6. How to Be Interesting, by Jessica Hagy
7. Growing in the Midwest, by Edward Lyon
8. Abominable Science, by Daniel Loxton
9. Strength for the Struggle, by Joseph Ellwanger
10. The Third Plate, by Dan Barber

Congratulations to The Third Plate's Dan Barber, who just received the James Beard award for food writing. Many books received honors, but cookbook of the year came from University of Texas Press, which published David Sterling's Yucatan. And of course our local food writer, Elizabeth Crawford, continues to sell at Boswell. Here's Nancy Stoh's story on At the Table in the Journal Sentinel.

Books for Kids:
1. Galactic Hot Dogs V1: Cosmoe's Wiener Getaway, by Max Brallier
2. Nightsiders V1 The Orphan Army, by Jonathan Maberry
3. Kate Walden Directs: Night of the Zombie Chickens V1, by Julie Mata
4. Kate Walden Directs: Bride of Slug Man v2, by Julie Mata
5. Pieces and Players, by Blue Balliett
6. Oh, the Places You'll Go, by Dr. Seuss
7. An Ember in the Ashes, by Sabaa Tahir
8. Home, by Carson Ellis
9. Rot and Ruin V1, by Jonathan Maberry
10. I am a Bunny, by Ole Risom with illustrations by Richard Scarr

It's almost the last of our school visits (Andy Rash and Elissa Brent Weissman should still have sales pops in the coming week) and we celebrate with no less than 7 of the top 10 being from authors who did events with Boswell. Max Brallier celebrated the release of his middle grade series Galactic Hot Dogs: Cosmoe's Wiener Getaway with mini dogs from Dr. Dawg at the North Shore Library. I wanted to serve something for Jonathan Maberry's The Nightsiders: The Orphan Army but what? Candy guts? It can be hard to do public events for first-timers, and while both Brallier and Maberry are seasoned authors, this was their first time targeting the 8-12 crowd. Come to think of it, we had a lot of first-time middle grade authors in school year 2014-2015. It appears to be the sweet spot for school tours.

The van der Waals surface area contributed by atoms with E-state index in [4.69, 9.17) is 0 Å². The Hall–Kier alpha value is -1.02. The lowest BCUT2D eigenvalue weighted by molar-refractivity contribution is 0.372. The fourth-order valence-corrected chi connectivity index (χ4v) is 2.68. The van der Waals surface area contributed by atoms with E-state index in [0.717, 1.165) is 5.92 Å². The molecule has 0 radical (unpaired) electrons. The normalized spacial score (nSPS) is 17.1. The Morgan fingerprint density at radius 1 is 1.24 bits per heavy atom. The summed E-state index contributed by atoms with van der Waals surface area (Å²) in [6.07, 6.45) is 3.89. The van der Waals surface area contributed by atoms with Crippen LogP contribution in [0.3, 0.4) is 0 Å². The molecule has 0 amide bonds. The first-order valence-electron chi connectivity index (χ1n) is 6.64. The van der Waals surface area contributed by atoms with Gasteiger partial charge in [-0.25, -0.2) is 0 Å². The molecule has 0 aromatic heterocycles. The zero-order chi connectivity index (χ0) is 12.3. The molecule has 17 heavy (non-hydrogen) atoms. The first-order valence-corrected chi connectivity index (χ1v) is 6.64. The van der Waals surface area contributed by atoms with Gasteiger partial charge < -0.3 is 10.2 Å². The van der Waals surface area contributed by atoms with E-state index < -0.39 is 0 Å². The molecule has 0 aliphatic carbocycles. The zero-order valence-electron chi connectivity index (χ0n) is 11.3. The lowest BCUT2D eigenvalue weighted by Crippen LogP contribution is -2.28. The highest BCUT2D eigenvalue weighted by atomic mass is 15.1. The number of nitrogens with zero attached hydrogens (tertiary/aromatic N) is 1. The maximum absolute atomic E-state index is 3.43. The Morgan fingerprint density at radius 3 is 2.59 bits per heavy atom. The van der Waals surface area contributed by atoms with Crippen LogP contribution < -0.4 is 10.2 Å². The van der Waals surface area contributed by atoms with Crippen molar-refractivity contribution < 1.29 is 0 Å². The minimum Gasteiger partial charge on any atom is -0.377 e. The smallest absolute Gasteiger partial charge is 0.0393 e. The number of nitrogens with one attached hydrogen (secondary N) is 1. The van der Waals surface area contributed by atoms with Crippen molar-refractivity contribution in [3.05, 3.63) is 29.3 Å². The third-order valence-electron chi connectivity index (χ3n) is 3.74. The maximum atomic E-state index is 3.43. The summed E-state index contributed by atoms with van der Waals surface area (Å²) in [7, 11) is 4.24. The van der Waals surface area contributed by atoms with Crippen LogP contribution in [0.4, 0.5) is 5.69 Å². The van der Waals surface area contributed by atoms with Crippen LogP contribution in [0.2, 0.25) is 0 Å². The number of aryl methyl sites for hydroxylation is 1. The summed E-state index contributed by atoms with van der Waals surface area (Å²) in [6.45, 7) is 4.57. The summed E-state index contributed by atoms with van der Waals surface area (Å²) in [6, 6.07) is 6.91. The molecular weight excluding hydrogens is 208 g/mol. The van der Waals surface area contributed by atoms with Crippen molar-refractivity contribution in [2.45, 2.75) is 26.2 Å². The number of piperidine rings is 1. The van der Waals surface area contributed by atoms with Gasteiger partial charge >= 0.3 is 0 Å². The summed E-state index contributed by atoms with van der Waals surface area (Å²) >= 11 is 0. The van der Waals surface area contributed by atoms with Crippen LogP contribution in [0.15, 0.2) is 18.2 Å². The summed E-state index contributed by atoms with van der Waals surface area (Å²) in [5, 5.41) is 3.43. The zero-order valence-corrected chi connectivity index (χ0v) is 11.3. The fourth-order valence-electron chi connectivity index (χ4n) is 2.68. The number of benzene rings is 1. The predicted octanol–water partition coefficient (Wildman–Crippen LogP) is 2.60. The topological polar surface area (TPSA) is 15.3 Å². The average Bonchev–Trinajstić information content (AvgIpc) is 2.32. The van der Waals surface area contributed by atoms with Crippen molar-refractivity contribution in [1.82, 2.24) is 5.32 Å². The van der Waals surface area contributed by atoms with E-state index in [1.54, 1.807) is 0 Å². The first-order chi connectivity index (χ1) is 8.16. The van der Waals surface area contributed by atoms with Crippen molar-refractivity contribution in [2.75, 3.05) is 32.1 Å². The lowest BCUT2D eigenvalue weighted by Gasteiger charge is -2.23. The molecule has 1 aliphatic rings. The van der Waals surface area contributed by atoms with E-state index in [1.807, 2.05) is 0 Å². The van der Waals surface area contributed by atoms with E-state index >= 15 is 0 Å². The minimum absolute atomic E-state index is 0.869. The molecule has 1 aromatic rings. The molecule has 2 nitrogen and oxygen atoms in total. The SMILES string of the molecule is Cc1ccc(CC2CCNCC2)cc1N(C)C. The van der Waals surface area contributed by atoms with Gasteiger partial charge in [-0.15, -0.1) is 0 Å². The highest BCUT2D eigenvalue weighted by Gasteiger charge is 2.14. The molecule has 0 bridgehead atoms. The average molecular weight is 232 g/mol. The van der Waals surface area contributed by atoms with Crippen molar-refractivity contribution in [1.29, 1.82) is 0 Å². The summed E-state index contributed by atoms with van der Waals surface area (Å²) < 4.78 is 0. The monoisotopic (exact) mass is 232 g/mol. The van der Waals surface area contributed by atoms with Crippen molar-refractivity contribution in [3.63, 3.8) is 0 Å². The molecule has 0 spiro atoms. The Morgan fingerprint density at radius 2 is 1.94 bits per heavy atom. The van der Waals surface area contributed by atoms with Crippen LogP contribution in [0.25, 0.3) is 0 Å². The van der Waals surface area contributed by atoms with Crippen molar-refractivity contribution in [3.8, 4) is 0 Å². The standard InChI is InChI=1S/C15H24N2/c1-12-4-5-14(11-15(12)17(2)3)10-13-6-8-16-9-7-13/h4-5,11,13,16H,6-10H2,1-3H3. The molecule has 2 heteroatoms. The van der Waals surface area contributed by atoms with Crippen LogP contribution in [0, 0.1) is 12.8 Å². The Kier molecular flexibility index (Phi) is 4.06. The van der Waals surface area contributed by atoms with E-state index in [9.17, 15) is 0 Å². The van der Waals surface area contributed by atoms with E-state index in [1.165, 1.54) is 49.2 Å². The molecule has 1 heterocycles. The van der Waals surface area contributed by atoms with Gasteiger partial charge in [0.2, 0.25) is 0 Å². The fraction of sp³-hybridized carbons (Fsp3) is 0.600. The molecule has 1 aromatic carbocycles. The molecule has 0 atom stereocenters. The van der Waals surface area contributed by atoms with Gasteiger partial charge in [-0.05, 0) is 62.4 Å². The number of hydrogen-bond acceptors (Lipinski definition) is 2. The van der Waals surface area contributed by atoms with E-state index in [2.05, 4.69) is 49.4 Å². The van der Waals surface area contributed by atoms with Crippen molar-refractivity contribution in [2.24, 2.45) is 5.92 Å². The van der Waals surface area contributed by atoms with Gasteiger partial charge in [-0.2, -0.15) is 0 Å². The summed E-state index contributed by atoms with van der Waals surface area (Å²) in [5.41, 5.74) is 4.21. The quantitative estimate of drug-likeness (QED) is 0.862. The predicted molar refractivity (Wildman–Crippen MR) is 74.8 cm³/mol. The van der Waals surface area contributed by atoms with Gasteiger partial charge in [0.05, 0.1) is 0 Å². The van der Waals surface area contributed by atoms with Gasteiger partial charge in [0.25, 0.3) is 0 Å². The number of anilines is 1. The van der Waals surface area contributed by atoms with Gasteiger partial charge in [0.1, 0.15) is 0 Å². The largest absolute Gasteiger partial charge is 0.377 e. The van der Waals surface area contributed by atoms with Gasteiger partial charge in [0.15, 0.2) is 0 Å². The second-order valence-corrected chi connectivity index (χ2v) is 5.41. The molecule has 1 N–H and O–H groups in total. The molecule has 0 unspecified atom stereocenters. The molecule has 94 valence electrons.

Wow! Neal Stephenson is profiled by Jim Higgins in the Journal Sentinel for his new novel, Seveneves. We're hosting a ticketed event with Stephenson on Friday, June 5, 7 pm. $36 includes admission and the book. On the origin of the story: "Going way back, there's a subgenre of science-fiction books about the end of the world, people getting on an ark and going into space. I read some of those when I was a kid. On some level, I always thought it would be cool to write one of those. But I didn't really act on it until recently."

And here's Carole Barrowman's round up of her mystery picks for May.
--Ripped from the Pages, by Kate Carlisle, is "a charming story highlighting Brooklyn's passions as a book restorer and bibliophile"
--On the Wales-set Slated for Death, by Elizabeth Duncan: " this charming mystery is as tasty as a slice of Bara brith (a cake bread with raisins or currants)"
--Charlotte Chanter's The Well is "speculative, suspenseful and deliberately unsettling (think Margaret Atwood in style and tone)"
--The "completely unnerving and wickedly perverse" Luckiest Girl Alive from Jessica Knoll is "the book you insist all your friends read this summer."